Depending on how his theatrical career develops in the coming decades, Carlos Zarzuela could have one heck of a great “how I got my big break” story to tell on the “Tonight Show” one day.
A Secaucus High School senior who has been performing in musicals since he was in the sixth grade, Zarzuela, 17, recently scored the lead role of Prince Rademes in a concert version of “Aida” that was showcased last week at the Discovery Times Square Exposition.
Directed by Darren Gage, co-founder of the New Jersey Arts Collective, this production of “Aida” – performed in what’s called concert form – was showcased last weekend as part of the King Tut and the Golden Age of the Pharaohs Exhibit.
“I found out about the audition from my friend Julia [Giambona]. She heard about the audition and was going to try out for the show,” Zarzuela recently recalled.
“I know the director, Darren Gage,” Giambona said, adding to his story. “I did a show with him last year. We did ‘Titanic: The Musical,’ [also] in concert form. He emailed me about the audition. I went to Carlos’ house to practice with him. He’s like my musical friend. I feel like I can get honest opinions from him. Then, I was like, ‘Why don’t you just come with me [to the audition]?’ “
“Congratulations. You are our Prince Rademes.”
When the pair arrived at the tryouts, Giambona introduced her friend to one of the judges, mentioning that he had played Emile de Becque in Secaucus High School’s spring 2010 production of “South Pacific.”
“The judge asked me, ‘Oh, could you audition, please? We need a few more males to audition to balance out the ensemble.’ I didn’t really want to do it at first. Then I was like, why not?”
With the “South Pacific” score still fresh in his mind, Zarzuela decided to sing “Some Enchanted Evening,” de Becque’s signature love song from the Rodgers and Hammerstein musical.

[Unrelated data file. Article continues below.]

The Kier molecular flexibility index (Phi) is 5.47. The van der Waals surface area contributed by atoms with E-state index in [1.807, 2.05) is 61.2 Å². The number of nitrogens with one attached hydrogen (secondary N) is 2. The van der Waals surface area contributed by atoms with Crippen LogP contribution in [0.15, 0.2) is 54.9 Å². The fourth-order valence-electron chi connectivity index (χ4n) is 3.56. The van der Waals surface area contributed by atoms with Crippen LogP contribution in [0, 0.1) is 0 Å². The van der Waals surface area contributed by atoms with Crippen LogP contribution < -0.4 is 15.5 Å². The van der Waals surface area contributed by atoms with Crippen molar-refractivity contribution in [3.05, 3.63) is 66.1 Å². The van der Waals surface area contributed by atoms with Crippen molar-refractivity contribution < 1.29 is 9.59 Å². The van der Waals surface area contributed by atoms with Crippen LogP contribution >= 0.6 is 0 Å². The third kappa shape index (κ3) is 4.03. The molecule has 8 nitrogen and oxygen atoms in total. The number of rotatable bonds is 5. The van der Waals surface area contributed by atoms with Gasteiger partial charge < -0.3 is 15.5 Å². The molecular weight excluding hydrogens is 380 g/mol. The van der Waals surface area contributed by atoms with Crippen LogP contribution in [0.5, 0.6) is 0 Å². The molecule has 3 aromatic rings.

He was stunned when he received a “callback” for a second audition a week later.
“There were four young ladies there auditioning for the role of Aida. I was the only one who was auditioning for Prince Rademes, I noticed,” Zarzuela said. “So, I asked them how come I was the only guy auditioning and the [director] said, ‘Congratulations. You are our Prince Rademes.’ “
That’s what friends are for
Giambona, 17, was also cast as a featured vocalist in the production’s ensemble.
“This is a good performance opportunity for young students because it makes you more well-rounded,” said Giambona, who played the role of the Sour Kangaroo in the high school’s 2009 production of “Seussical.” “Doing high school shows and summer shows, that’s all good. But working in a production like this, it’s very professional. It’s not high school. It’s more like a professional theater production. We have workshops with people from Broadway. So this is experience that helps us grow and looks good when you audition for other things.”
The friends each plan to study theater in college next year.
Giambona, a student in the high school’s Media Arts Academy, hopes to attend either Emerson College or Boston Conservatory, both of which have strong communications programs and well respected theater departments.
For Zarzuela, who had previously been interested only in a career in music, his recent hot streak with live theater has opened his eyes to a new path.
“I’ve been doing musicals since I was in sixth grade. It’s funny, though, I never had a lead role until last [school] year,” he commented. “So, as you can imagine, it was a beautiful honor. Being cast in ‘South Pacific’ was a huge confidence booster for me.”
He is now looking at several schools that have good music and theater programs and lists Wagner College as his first choice. A small liberal arts college in Staten Island, Wagner’s theater program has been ranked by the Princeton Review as the second best in the country – right after Yale University’s School of Drama.
A fan of Stevie Wonder, Michael Jackson, and Michael Bolton, Zarzuela said he still plans to have a career in music because, “I don’t think Broadway is something you can live off of. You might do 13 or 14 shows, and then it’s over.”
Zarzuela said he is now looking for vocal training, training that could help him with both his old passion (music) and the new love of his life (theater).
He is, he exclaimed, excited about the possibilities.
“I used to live it [life] out now. But now I’m living for the future. I’m looking forward to my future. That’s exciting!”
E-mail E. Assata Wright at email@example.com.